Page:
As previously noted, when phenomenology transitioned into behavioral sciences research, it became synonymous with subjectivity. Although this was the precise condition that Husserl was seeking to move beyond, phenomenology thus became confined to the very meaning that it was seeking to escape. In the context of Husserl’s phenomenological method, research is done by a phenomenologist within the field of his or her own consciousness and experience. It was never meant to be done in its current form, by an interviewer consulting with a group of individuals for the purpose of examining their experience; seeking themes across particular Journal of HUMANISTIC COUNSELING ◆ July 2017 ◆ Volume 56 149 events, relationships, or types of experience; and trying to find subjective commonalities. The Husserlian conception of phenomenological research is radically different from qualitative phenomenological research in its current form (see Hanna & Shank, 1995; Moustakas, 1994; Polkinghorne, 1989). For Husserl, research was done by the researcher into phenomena themselves. In fact, Husserl’s (2000) motto, “back to the things themselves” (p. 168), was a call for philosophers to conduct research into the phenomena of the world, mind, and social contexts. This was to be done in the context of consciousness and the principle of principles: that the intuition generated by the application of pure consciousness is a reliable source of knowledge and understanding. Husserl (1910/1965, 1936/1970) went to great lengths to show how this approach was well within the context and domain of science. For example, Husserl used his method to study time as a phenomenon unto itself, and how it manifests in human experience. As a report of his research, he published The Phenomenology of Internal Time Consciousness (Husserl, 1964b), in which he provided extraordinary insights into how people experience the phenomenon of time.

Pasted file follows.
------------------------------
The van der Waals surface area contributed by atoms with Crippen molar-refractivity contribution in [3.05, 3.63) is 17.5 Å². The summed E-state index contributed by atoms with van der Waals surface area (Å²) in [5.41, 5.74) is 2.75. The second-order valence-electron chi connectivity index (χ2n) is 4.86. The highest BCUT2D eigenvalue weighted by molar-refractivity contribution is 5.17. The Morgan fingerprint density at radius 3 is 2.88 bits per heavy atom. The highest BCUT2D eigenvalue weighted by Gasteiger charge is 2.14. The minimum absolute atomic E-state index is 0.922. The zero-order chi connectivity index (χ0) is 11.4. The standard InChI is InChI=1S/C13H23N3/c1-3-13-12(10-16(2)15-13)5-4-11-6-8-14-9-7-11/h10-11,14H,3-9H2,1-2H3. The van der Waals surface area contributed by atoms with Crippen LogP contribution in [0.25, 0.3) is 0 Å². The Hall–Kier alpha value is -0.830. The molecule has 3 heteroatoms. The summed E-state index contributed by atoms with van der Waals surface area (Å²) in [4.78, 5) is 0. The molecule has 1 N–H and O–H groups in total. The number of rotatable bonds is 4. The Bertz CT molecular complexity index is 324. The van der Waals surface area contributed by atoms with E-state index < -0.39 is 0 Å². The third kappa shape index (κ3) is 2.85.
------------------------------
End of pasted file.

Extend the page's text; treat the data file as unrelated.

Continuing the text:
In an important treatise on phenomenology in the behavioral sciences, Jennings (1986) outlined how phenomenology in philosophy is distinctly different from the meaning assigned to it in the behavioral sciences. Whereas phenomenology in philosophy involves exploring the nature of consciousness and essential knowledge, the behavioral sciences view phenomenology as the study of subjectivity and therefore regard it as empirically unreliable. This reductionistic viewpoint is a consequence of a pervasive naturalistic interpretation, that is, that all phenomena are subject to the laws of nature and should be studied using experimental methods (Jennings, 1986). The behavioral sciences thus depict consciousness as a neurobiological phenomenon that obeys the natural laws of the physical world and should only be studied by empirical means.